Moving a file from one place to another is easy in a data network, packets can be sent, dropped, delayed, re-sent, and yet re-assembled into the exact same file at the other end.
But media files add another dimension – time. We don’t just need the ones and zeros. We also need the clock data. And a digital receiver works better when the clock data is totally stable. This does not automatically happen when transmitting over a data network.
Streaming protocols, buffering and re-clocking are all important to the outcome, even necessary for reasonably high fidelity, but the suggestion that these methods completely fix the clock data is simply not true. Different streaming protocols are better than others. Different buffering and re-clocking stages are better than others. None of them are perfect, and with all of them, the quality of the output is affected by the quality of the input.
Some argue that since the re-generated signal is a different signal from the input signal, that it is therefore independent of the quality of the input signal. This is wrong because it ignores the impact of noise interference and intermodulation between the signals due to their co-existence in the same system. The argument is also an assumption, unless the people making this argument have tested it by listening – which we recommend you do for yourself.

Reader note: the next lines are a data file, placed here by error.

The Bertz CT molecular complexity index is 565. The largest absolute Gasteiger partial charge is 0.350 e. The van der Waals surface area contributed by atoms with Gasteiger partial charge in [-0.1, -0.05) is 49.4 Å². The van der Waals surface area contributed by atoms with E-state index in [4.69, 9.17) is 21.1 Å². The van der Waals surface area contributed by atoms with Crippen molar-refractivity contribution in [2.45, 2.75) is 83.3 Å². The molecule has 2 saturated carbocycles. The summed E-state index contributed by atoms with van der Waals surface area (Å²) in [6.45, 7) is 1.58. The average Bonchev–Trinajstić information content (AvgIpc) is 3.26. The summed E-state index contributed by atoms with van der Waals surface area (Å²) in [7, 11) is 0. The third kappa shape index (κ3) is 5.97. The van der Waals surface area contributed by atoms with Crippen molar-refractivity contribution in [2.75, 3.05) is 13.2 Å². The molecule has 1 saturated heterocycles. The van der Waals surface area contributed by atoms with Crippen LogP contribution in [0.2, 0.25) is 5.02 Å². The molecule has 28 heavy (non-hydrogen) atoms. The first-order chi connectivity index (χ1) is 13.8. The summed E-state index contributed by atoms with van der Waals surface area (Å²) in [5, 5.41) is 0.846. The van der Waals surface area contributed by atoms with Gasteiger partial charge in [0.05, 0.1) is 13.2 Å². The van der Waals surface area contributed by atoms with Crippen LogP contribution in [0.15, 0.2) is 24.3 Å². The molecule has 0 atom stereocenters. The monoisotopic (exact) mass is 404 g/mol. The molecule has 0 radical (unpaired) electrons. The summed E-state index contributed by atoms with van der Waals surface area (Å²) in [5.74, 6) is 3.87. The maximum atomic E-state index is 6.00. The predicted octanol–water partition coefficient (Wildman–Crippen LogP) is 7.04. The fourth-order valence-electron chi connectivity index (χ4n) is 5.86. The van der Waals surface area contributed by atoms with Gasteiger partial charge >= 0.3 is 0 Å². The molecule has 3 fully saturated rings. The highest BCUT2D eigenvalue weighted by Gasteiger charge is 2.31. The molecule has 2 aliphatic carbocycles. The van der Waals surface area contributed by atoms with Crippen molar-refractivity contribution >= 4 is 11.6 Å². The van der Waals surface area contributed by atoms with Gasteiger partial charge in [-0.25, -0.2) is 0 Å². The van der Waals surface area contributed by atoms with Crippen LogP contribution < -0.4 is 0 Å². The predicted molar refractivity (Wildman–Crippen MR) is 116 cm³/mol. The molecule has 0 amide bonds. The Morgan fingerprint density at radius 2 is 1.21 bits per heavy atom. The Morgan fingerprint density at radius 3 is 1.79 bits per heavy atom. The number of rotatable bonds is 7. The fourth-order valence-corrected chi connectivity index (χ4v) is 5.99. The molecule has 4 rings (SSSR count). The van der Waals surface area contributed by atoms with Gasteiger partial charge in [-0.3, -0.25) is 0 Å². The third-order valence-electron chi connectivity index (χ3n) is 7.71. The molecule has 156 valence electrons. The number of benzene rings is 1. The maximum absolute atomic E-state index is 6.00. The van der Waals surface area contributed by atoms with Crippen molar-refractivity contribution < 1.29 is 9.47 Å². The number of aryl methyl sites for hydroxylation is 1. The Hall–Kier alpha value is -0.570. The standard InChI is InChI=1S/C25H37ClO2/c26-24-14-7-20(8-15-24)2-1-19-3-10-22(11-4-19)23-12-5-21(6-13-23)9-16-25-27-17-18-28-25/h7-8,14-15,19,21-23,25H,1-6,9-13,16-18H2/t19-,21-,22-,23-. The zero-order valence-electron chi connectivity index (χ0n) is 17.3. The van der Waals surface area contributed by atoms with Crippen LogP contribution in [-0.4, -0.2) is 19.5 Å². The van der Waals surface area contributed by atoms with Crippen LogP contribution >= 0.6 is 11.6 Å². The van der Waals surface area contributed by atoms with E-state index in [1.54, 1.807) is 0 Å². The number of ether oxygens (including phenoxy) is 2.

See our Architecture page for a description of how, for a computer audio system to deliver true high-end audio quality, several stages are required. It also describes how asynchronous transfer is not a solution, but a trade-off that is only part of the end-to-end solution.
We cannot speak for every competitor, but what seems to set us apart from the bulk of the competition is that we design our music servers from the ground up to minimize noise interference with the digital audio signal, and the fact that this enables us to do a better job of maximising bandwidth.
Others focus predominantly on noise, and so use slow linear power supplies and filters, that compromise transmission bandwidth. Typically, low noise and compromised bandwidth results in pleasant sounds, but boring music.
In the Oladra project, we found that making the best trade-off, between reducing noise and increasing bandwidth, yields more musical results. Which is why we focus on designing noise out from the ground up, because it dramatically reduces the need to make those trade-offs. It enables us to achieve the best of both worlds. See our Noise & Bandwidth Page for an explanation of the issues.
There is a musically critical difference between just getting nice sounds, and the explosive urgency and excitement of being right there with the artists. This is what the Antipodes Oladra technology is all about, and what sets Antipodes music servers apart for lovers of music.
This question is more about the solution architecture than it is about differences in connection performance. Ethernet is used between a server stage and a player stage. USB is used between a player stage and a re-clocker stage. S/PDIF, AES3 and I2S are used between a re-clocker stage and a DAC stage.
Please read our Architecture page for a full explanation of this.